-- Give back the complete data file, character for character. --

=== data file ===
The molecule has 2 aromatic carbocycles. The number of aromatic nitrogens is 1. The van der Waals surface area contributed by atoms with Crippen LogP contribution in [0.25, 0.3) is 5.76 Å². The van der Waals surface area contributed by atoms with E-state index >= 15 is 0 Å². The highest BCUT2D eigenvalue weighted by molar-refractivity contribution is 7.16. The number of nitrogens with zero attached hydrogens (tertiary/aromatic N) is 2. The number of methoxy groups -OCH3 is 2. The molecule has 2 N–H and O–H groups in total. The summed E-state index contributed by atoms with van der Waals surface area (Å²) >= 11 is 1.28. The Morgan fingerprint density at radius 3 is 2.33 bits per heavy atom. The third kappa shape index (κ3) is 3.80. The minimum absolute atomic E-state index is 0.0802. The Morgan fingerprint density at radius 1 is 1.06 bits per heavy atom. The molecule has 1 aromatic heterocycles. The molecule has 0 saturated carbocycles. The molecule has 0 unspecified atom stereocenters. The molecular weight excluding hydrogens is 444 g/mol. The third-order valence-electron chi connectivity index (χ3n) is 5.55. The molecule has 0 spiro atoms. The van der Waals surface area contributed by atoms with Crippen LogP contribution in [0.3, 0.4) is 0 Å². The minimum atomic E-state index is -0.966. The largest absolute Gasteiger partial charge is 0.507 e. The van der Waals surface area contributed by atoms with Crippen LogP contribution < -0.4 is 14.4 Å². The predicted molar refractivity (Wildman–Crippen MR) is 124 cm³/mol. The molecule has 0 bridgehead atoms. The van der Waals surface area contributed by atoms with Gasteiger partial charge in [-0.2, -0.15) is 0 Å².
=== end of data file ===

The molecule has 2 aromatic carbocycles. The number of aromatic nitrogens is 1. The van der Waals surface area contributed by atoms with Crippen LogP contribution in [0.25, 0.3) is 5.76 Å². The van der Waals surface area contributed by atoms with E-state index >= 15 is 0 Å². The highest BCUT2D eigenvalue weighted by molar-refractivity contribution is 7.16. The number of nitrogens with zero attached hydrogens (tertiary/aromatic N) is 2. The number of methoxy groups -OCH3 is 2. The molecule has 2 N–H and O–H groups in total. The summed E-state index contributed by atoms with van der Waals surface area (Å²) >= 11 is 1.28. The Morgan fingerprint density at radius 3 is 2.33 bits per heavy atom. The third kappa shape index (κ3) is 3.80. The minimum absolute atomic E-state index is 0.0802. The Morgan fingerprint density at radius 1 is 1.06 bits per heavy atom. The molecule has 1 aromatic heterocycles. The molecule has 0 saturated carbocycles. The molecule has 0 unspecified atom stereocenters. The molecular weight excluding hydrogens is 444 g/mol. The third-order valence-electron chi connectivity index (χ3n) is 5.55. The molecule has 0 spiro atoms. The van der Waals surface area contributed by atoms with Crippen LogP contribution in [0.3, 0.4) is 0 Å². The minimum atomic E-state index is -0.966. The largest absolute Gasteiger partial charge is 0.507 e. The van der Waals surface area contributed by atoms with Crippen LogP contribution < -0.4 is 14.4 Å². The predicted molar refractivity (Wildman–Crippen MR) is 124 cm³/mol. The molecule has 0 bridgehead atoms. The van der Waals surface area contributed by atoms with Gasteiger partial charge in [-0.2, -0.15) is 0 Å².